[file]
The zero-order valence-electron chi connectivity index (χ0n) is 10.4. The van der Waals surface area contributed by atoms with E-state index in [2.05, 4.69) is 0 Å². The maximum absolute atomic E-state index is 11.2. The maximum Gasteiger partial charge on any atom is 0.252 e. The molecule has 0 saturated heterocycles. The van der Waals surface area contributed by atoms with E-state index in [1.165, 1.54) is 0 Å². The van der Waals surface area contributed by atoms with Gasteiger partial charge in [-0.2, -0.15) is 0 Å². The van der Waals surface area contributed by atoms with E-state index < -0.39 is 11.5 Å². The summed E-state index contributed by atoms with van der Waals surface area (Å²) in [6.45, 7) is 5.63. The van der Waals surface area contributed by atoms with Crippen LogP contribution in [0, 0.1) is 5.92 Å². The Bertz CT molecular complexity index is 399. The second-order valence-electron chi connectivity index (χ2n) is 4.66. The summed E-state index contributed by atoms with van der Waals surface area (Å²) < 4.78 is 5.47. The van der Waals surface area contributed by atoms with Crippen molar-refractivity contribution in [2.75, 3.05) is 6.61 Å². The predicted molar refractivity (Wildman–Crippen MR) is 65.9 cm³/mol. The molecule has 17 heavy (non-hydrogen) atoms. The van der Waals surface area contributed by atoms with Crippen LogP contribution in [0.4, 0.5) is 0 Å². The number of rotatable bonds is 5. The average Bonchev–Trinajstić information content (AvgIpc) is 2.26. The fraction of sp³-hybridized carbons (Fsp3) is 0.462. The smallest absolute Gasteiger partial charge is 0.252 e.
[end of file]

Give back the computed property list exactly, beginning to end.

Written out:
The zero-order valence-electron chi connectivity index (χ0n) is 10.4. The van der Waals surface area contributed by atoms with E-state index in [2.05, 4.69) is 0 Å². The maximum absolute atomic E-state index is 11.2. The maximum Gasteiger partial charge on any atom is 0.252 e. The molecule has 0 saturated heterocycles. The van der Waals surface area contributed by atoms with E-state index in [1.165, 1.54) is 0 Å². The van der Waals surface area contributed by atoms with Gasteiger partial charge in [-0.2, -0.15) is 0 Å². The van der Waals surface area contributed by atoms with E-state index < -0.39 is 11.5 Å². The summed E-state index contributed by atoms with van der Waals surface area (Å²) in [6.45, 7) is 5.63. The van der Waals surface area contributed by atoms with Crippen LogP contribution in [0, 0.1) is 5.92 Å². The Bertz CT molecular complexity index is 399. The second-order valence-electron chi connectivity index (χ2n) is 4.66. The summed E-state index contributed by atoms with van der Waals surface area (Å²) < 4.78 is 5.47. The van der Waals surface area contributed by atoms with Crippen molar-refractivity contribution in [2.75, 3.05) is 6.61 Å². The predicted molar refractivity (Wildman–Crippen MR) is 65.9 cm³/mol. The molecule has 17 heavy (non-hydrogen) atoms. The van der Waals surface area contributed by atoms with Crippen LogP contribution in [0.4, 0.5) is 0 Å². The number of rotatable bonds is 5. The average Bonchev–Trinajstić information content (AvgIpc) is 2.26. The fraction of sp³-hybridized carbons (Fsp3) is 0.462. The smallest absolute Gasteiger partial charge is 0.252 e.